The Panel finds that Respondent registered the Domain Name in bad faith knowing of Complainants’ rights in the Mark. First and foremost, Complainants state in their Complaint, and Respondent does not deny in his Response, that he admitted during the negotiations over the sale of the Domain Name knowing about the Book and Complainants’ trademark registrations for the Mark. Also, as discussed above, by the time Respondent registered the Domain Name in August 2007, Complainants had 3 issued U.S. Trademark Registrations for the mark 1000 PLACES TO SEE BEFORE I DIE in 2005 and 2006 and they had been using the Mark since 2003 not only on the Book but also on various goods and services. Complainants have provided a record of substantial press coverage and commercial success of the Book, including achieving 6th place on the New York Times Bestseller list, before Respondent registered the Domain Name. This significant publicity itself suggests Respondent’s awareness of the work. Furthermore, however, as mentioned above, before acquiring the Domain Name Respondent knew about Complainants’ rights in the Mark from his aborted attempt to obtain a U.S. trademark registration for his “See Before You Die” mark (i.e., On Feb. 27, 2006 the PTO refused to register “See Before You Die” in view of Complainants’ prior pending applications for the Mark). Having all of this information about Complainants’ rights in the Mark and with the sudden availability of the Domain Name the Panel concludes that Respondent registered the Domain Name in bad faith.
Regarding bad faith use of the Domain Name, the only evidence of record shows that the Domain Name under Respondent’s control has resolved to a “Coming Soon” placeholder webpage on which travel-related sponsored links appear. This remains the current situation. These pay-per-click (PPC) links reflect bad faith use because the advertisements take advantage of the good will in Complainants’ Mark. See Workman Publishing Co., Inc., Patricia Schultz v. MareBerg Consulting, WIPO Case No. D2011-0219; Workman Publishing Co., Inc., Patricia Schultz v. ICE, WIPO Case No. D2011-0414. Even if, as Respondent argues, he pointed the Domain Name for some time at his own website, that is further evidence of bad faith use insofar as he would be doing so with the intention to attract Internet users to his website, for commercial gain, by creating a likelihood of confusion. Indeed, Respondent acknowledged in his Response that he “decided to purchase the domain in order to protect my marketing efforts” just as he purchased <SeeBeforeYouDie.com> and other variations of that term like <See-Before-You-Die.com> and <CB4Udie.com>.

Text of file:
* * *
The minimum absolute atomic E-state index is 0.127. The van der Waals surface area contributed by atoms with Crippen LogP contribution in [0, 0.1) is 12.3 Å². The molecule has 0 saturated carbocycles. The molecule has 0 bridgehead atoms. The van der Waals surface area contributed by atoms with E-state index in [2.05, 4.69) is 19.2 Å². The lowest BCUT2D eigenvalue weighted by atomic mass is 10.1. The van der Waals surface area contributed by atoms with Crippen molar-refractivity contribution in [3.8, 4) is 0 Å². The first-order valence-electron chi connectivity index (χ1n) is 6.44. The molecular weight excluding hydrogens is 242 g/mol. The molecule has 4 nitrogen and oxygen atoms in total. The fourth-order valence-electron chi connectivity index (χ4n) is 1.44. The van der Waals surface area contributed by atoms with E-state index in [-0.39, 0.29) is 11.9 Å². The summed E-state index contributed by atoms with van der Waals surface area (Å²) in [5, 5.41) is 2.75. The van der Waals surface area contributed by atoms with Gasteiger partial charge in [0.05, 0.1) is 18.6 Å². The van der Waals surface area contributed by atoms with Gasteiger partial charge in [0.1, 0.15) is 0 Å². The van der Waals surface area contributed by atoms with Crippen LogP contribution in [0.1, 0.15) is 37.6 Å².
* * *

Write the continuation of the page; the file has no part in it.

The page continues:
In their submissions the Parties provide an account of the negotiations over the sale of the Domain Name from Respondent to Complainants. There is no disagreement that Complainants approached Respondent to purchase the Domain Name. And there is no disagreement that Respondent at one point asked for USD 10,000 to sell the Domain Name. Respondent claims after a telephone discussion that amount was negotiated down to USD 6,000 and that Complainants’ representative Ms. Upton represented she would try to obtain approval for that amount (but instead Complainants filed this proceeding). Whether the figures discussed were USD 10,000 or USD 6,000, both represent amounts that are far in excess of the registration fees Respondent likely incurred to purchase the Domain Name. Thus, such an offer to sell is often a classic indication of bad faith use. See, e.g., Telefonaktiebolaget L.M Ericsson v. iNuntius Inc., WIPO Case No. D2005-0732; The South African Football Association (SAFA) v. Fairfield Tours (Pty) Ltd, WIPO Case No. D2009-0998. The circumstances of this exchange alone would not convince the Panel of bad faith use, but combined with Respondent’s interest in the Mark for marketing, and considering the circumstances discussed above (parking the Domain Name on a page with PPC links to travel-related goods and services), Respondent’s offer to sell the Domain Name to the trademark owner for a price in excess of the registration fees constitutes additional evidence of bad faith use.
For the foregoing reasons, the Panel finds that Complainants satisfied paragraph 4(a)(iii) of the Policy.
Respondent argues that the Panel should deny relief to Complainants and send them back to the negotiating table stating: “[T]hey owned the domain until 2007, but they have neglected it since then, for about 4 years. During this time they never contacted me to ask for the domain. Now they come to you asking for your help? Where have they been all these years? Why did they wait? Haven’t they notice[d] that the domain registration expired 4 years ago? The Panel interprets this argument as one akin to laches however, Respondent has not shown the Panel whether laches would even apply to this proceeding. See Mile, Inc. v. Michael Burg, WIPO Case No. D2010-2011 where the panel explained that, although courts in the United States have barred the recovery of damages on the theory of laches, they generally have not done so in trademark actions where the relief sought is prospective injunctive relief. As stated by that panel, “the remedies under the Policy are similarly injunctive rather than compensatory in nature, and the focus is on avoiding confusion in the future as to the source of goods or services. Thus, UDRP panels have generally declined to apply the doctrine of laches.” Id. Furthermore, Respondent has not set forth any evidence of laches.
For all the foregoing reasons, in accordance with paragraphs 4(i) of the Policy and 15 of the Rules, the Panel orders that the domain name <1000placestoseebeforeyoudie.com> be transferred to the Complainant.
Harrie R. Samaras
Dated: June 17, 2011